Unable to reach agreement with the Thai government, the BBC World Service has not renewed its operating permit after 20 years of operations in the country.

The British Broadcasting Corporation (BBC) has recently announced the end of its shortwave transmissions in Thailand, reportedly due to unsuccessful negotiations.

The broadcasting contract was signed in 1994 and allowed the BBC to use the shortwave relay station in Nakhon Sawan for its World Service programming in the region.

However, the BBC was not able to reach an agreement to renew the contract at the end of December last year.

“Despite extensive negotiations, we have been unable to reach an agreement to recommence transmissions. Given the financial constraints faced by the whole of the BBC, we have reluctantly decided to shut the site,”  the broadcaster explained in a statement.

The contract finished at the end of December, and broadcasting stopped on January 1.

However, according to Thailand’s Foreign Ministry, it was the BBC itself that decided to withdraw from the negotiations to extend the contract. According to the Bangkok Post, the BBC submitted a proposal for a contract extension on December 21, which left the local government with too little time to give it consideration and approve the draft.

According to the government, it had to suspend its transmission temporarily on January 1, while it considered the extension. But during the review period, on February 27, the BBC informed the Foreign Ministry that it withdrew from the negotiation process altogether.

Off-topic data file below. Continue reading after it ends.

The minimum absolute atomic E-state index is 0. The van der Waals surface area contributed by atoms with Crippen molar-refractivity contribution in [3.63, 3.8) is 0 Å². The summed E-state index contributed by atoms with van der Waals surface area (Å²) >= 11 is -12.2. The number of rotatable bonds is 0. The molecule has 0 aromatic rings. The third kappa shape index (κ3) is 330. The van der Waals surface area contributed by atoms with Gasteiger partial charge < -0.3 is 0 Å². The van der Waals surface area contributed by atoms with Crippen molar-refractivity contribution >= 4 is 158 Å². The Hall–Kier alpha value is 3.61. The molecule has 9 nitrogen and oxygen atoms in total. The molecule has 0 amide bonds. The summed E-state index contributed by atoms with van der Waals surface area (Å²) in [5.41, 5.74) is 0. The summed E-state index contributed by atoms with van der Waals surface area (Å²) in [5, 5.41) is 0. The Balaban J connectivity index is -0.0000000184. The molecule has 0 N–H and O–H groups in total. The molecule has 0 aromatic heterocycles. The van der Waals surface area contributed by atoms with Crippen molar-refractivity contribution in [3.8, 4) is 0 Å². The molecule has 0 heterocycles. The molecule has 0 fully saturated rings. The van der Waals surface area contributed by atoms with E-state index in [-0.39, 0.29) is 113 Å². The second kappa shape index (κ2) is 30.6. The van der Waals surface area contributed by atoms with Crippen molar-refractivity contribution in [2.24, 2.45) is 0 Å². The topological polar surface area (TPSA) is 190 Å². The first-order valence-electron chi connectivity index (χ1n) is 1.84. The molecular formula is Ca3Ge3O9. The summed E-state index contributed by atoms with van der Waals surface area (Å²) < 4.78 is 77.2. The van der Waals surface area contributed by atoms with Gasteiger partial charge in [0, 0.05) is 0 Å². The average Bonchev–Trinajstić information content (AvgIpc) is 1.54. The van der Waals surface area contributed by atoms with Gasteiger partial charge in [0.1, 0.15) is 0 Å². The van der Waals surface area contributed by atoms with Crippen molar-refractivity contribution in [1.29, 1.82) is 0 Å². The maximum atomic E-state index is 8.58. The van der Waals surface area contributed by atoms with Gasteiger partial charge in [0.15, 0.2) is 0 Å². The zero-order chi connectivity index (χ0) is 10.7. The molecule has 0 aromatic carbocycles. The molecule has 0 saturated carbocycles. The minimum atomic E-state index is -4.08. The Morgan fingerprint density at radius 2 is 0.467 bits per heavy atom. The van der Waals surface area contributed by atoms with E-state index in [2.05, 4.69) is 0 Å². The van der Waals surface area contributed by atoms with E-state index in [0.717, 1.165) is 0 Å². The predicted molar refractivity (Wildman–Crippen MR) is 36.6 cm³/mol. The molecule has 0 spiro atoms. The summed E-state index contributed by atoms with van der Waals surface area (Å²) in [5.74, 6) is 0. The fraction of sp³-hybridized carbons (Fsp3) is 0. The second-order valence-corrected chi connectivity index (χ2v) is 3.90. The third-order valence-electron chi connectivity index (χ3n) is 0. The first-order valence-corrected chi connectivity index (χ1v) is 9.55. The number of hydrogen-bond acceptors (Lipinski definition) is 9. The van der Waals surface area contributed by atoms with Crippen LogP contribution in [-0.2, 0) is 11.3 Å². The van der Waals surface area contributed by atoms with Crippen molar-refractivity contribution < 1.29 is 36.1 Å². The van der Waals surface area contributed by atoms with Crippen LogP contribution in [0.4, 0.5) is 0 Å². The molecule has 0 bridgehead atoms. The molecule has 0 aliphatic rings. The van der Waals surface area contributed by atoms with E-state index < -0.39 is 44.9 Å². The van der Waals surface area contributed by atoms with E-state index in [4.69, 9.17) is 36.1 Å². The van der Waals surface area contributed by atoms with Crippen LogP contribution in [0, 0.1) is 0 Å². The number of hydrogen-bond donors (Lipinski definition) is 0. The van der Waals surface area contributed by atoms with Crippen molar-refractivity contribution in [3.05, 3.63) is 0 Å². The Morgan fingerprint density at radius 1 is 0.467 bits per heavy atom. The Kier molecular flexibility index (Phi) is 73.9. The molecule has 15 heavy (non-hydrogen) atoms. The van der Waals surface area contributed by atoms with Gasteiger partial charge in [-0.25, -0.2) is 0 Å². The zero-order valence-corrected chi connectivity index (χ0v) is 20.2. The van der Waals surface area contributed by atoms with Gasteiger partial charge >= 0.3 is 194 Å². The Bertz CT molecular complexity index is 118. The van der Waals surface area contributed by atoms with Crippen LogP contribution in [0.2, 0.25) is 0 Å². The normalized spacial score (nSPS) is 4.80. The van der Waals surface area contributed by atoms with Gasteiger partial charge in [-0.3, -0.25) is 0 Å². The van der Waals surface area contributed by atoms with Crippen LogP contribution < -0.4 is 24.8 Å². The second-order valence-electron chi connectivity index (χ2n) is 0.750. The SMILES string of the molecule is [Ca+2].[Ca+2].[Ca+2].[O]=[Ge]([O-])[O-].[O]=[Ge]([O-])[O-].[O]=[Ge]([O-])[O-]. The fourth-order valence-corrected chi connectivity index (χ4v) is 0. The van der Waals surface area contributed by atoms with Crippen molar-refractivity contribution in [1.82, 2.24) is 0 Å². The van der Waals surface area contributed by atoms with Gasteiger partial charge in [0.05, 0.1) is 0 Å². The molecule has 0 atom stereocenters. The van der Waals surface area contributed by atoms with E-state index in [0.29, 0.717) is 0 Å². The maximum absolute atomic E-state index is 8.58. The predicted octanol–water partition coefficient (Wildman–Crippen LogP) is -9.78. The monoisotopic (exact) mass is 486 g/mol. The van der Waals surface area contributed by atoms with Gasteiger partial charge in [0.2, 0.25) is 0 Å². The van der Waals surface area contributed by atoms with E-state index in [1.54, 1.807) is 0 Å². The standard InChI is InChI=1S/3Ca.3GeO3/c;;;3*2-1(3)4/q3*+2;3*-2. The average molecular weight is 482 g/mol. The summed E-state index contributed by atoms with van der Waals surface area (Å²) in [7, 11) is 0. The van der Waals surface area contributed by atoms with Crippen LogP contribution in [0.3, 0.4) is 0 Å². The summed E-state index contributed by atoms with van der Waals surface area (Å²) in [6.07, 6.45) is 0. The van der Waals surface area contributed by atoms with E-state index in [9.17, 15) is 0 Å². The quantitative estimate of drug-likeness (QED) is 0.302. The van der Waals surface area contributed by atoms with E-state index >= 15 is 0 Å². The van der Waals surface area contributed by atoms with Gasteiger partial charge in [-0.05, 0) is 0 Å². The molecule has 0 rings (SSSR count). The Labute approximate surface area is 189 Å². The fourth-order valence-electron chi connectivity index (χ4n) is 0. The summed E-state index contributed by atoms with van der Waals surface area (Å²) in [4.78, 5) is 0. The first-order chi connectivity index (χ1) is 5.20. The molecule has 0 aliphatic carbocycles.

The reasons for termination are still unclear, but the BBC had previously mentioned financial constraints. In addition, the Thai government had often criticised and launched investigations against the BBC’s Thai language service, as it often covered political news more openly than the local media, at times challenging the strict lèse-majesté laws of the country.

“We regret that we have not been able to reach an agreement with the Thai government, which would allow us to continue using this facility to bring accurate and impartial news to audiences in the region,” the BBC said. “We are continuing to develop other ways for people to access the BBC, including internet and mobile streaming, as well as FM radio and TV broadcasts.”

Neither the BBC or the Thai government have elaborated further on the matter.

Header image: Tim Loudon/Creative Commons